NoteTab does recognise the CTRL-CR keystroke to insert an "end of
          page" mark, but paragraphs are an alien concept to a text editor, so
          it only only inserts "end of line" codes when you hit the CR key (the
          same as it does when hitting SHIFT-CR).

          Greg
        • Mike Breiding - Morgantown WV
          Hi Greg, Thanks for you insight into this. This cropped up when I composed and email in Thunderbird and then pasted it into MS Word. This replaced all the
          Message 4 of 8 , Jul 18, 2012
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            Hi Greg,
            Thanks for you insight into this.

            This cropped up when I composed and email in Thunderbird and then pasted
            it into MS Word.
            This replaced all the paragraph codes with the line break code.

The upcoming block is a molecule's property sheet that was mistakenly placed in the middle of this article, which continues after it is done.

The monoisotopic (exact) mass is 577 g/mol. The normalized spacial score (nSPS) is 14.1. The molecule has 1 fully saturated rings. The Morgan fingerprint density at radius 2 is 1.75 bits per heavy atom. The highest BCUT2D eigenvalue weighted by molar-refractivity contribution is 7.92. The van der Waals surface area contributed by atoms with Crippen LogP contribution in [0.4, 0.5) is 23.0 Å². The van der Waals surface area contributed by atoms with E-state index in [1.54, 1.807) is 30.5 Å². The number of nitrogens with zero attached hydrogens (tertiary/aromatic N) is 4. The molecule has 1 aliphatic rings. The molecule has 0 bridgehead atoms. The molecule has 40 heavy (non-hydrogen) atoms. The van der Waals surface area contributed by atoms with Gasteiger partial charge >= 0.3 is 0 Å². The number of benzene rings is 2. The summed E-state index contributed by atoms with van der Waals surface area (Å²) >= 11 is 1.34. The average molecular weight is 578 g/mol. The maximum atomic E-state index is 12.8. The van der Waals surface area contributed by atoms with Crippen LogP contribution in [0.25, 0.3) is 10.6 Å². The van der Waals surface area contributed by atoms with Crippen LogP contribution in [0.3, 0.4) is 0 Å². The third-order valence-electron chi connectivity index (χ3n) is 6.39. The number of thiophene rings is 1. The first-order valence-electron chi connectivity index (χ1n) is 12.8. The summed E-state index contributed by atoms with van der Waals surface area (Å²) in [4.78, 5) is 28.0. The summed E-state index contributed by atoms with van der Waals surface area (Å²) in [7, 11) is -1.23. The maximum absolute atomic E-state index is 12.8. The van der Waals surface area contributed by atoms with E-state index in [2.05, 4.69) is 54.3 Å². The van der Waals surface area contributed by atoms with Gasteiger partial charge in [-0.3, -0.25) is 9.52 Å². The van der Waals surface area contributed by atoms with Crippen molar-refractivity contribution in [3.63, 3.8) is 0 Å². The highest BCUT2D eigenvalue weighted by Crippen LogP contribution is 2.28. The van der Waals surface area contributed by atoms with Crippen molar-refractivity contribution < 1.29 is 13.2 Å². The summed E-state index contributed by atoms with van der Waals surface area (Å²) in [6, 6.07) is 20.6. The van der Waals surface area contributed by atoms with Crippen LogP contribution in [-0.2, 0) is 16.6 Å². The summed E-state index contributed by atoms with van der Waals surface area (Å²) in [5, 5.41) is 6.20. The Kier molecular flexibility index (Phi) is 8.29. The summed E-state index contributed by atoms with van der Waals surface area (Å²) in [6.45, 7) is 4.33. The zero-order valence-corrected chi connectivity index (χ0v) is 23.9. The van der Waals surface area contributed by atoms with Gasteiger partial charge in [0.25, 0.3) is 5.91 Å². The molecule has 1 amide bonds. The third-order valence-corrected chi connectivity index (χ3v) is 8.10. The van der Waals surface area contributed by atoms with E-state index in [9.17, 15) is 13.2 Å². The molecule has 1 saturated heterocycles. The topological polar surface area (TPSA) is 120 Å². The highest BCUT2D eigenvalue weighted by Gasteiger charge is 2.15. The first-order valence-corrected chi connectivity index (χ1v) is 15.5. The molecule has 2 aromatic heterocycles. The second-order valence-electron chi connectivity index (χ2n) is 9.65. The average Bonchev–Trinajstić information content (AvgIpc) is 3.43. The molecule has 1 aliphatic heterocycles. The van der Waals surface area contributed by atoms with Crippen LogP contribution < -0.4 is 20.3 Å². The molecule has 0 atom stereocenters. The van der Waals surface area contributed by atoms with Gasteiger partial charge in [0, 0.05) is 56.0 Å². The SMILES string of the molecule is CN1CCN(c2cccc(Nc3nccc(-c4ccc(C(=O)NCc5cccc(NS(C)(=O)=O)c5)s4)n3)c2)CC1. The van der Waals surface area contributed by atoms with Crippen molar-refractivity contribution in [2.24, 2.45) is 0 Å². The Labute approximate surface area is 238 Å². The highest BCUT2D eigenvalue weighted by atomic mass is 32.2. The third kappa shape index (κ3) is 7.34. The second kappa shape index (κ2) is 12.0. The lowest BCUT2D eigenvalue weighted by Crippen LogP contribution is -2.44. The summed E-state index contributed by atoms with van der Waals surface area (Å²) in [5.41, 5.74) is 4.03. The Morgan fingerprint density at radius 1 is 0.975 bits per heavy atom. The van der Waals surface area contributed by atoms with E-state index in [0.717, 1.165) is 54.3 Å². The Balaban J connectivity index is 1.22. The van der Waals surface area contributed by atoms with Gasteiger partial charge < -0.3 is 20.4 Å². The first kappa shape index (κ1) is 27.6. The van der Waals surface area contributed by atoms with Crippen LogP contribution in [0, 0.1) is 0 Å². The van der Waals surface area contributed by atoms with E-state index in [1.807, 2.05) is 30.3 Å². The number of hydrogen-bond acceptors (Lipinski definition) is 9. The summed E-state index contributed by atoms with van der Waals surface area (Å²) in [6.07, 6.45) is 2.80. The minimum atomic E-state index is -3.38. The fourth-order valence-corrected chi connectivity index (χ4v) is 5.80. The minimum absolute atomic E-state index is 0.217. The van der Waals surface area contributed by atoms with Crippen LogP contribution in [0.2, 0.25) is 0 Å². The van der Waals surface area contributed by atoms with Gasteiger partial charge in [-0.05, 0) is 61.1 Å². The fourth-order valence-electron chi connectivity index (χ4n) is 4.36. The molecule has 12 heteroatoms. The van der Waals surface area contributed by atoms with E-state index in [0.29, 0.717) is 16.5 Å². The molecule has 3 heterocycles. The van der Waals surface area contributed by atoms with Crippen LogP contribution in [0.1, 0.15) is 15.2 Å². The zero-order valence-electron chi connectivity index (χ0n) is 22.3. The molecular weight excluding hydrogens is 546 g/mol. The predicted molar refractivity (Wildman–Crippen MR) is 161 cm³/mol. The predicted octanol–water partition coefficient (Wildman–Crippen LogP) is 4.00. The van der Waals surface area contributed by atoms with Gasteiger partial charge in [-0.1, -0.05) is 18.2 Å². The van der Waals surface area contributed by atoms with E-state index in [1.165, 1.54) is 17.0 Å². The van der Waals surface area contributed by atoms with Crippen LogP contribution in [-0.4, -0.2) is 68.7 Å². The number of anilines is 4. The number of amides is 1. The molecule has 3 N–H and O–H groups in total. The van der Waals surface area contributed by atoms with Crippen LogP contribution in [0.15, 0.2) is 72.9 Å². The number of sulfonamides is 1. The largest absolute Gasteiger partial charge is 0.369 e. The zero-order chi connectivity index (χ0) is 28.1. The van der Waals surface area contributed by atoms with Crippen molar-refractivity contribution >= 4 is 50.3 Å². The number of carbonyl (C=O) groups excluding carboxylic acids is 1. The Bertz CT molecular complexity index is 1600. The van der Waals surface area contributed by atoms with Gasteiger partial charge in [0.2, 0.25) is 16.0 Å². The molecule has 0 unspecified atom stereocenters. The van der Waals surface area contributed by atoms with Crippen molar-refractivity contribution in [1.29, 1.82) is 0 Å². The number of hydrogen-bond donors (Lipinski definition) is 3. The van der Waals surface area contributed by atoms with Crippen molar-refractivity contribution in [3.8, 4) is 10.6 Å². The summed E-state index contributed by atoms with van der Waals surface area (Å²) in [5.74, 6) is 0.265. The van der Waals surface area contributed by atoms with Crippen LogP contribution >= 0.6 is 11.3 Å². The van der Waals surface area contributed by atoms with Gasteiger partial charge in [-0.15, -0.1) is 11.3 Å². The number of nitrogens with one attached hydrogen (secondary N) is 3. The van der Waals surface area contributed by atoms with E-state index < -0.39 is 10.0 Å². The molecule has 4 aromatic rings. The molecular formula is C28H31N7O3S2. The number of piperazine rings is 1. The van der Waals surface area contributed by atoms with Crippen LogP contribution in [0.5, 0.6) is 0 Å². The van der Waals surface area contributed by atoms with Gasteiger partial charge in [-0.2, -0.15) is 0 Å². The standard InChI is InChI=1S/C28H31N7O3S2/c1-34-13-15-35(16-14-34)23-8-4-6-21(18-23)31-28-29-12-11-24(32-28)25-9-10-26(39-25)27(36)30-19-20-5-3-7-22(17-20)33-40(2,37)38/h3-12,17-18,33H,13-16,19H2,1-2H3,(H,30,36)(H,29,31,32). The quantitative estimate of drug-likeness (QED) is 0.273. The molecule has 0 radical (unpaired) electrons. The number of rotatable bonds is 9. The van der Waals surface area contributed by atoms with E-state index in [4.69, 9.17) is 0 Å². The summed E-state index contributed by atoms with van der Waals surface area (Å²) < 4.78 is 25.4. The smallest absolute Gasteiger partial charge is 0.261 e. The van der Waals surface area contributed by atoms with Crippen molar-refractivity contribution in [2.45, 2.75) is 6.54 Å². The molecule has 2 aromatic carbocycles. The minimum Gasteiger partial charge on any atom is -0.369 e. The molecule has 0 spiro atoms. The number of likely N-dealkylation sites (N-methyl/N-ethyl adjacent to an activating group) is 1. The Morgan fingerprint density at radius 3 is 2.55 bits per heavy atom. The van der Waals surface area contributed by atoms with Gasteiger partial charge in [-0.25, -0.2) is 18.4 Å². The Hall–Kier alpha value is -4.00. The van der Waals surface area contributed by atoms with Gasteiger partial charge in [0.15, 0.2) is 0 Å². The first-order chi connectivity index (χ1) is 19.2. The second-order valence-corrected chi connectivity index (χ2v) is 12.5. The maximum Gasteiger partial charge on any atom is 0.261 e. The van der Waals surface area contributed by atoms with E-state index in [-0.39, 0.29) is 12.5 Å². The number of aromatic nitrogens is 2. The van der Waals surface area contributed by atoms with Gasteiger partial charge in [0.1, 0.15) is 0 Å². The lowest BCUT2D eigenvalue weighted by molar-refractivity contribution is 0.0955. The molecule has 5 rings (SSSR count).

If I first paste into NT then copy and paste from NT into Word, this
            does not happen. But, of coarse I lose any styling or hyperlinks by
            doing this.

            You point about what a paragraph is I had not really thought much about.
            I just do what I think is appropriate, but I will think more about what
            a paragraph actually is and start thinking more about using line breaks
            where appropriate.
            -Mike

            ===================


            On 7/18/2012 11:45 AM, Greg Chapman wrote:
            > Hi Mike,
            >
            > On 18 Jul 12 14:55 Mike Breiding - Morgantown WV
            > <mike@... <mailto:mike%40WildWonderfulWV.us>> said:
            > > > I think it's for the 'Enter' key on the computer.
            > > > Probably means new line or carriage return?
            >
            > There's no OR about it! The difference in paragraph and line end
            > symbols is highly significant!
            >
            > For reasons lost in word processing history, unlike a typewriter, the
            > default action of a word processor when hitting the carriage return
            > key is the insert an "end of paragraph" code into a document.
            >
            > Paragraphs are a vitally important concept within word processing (or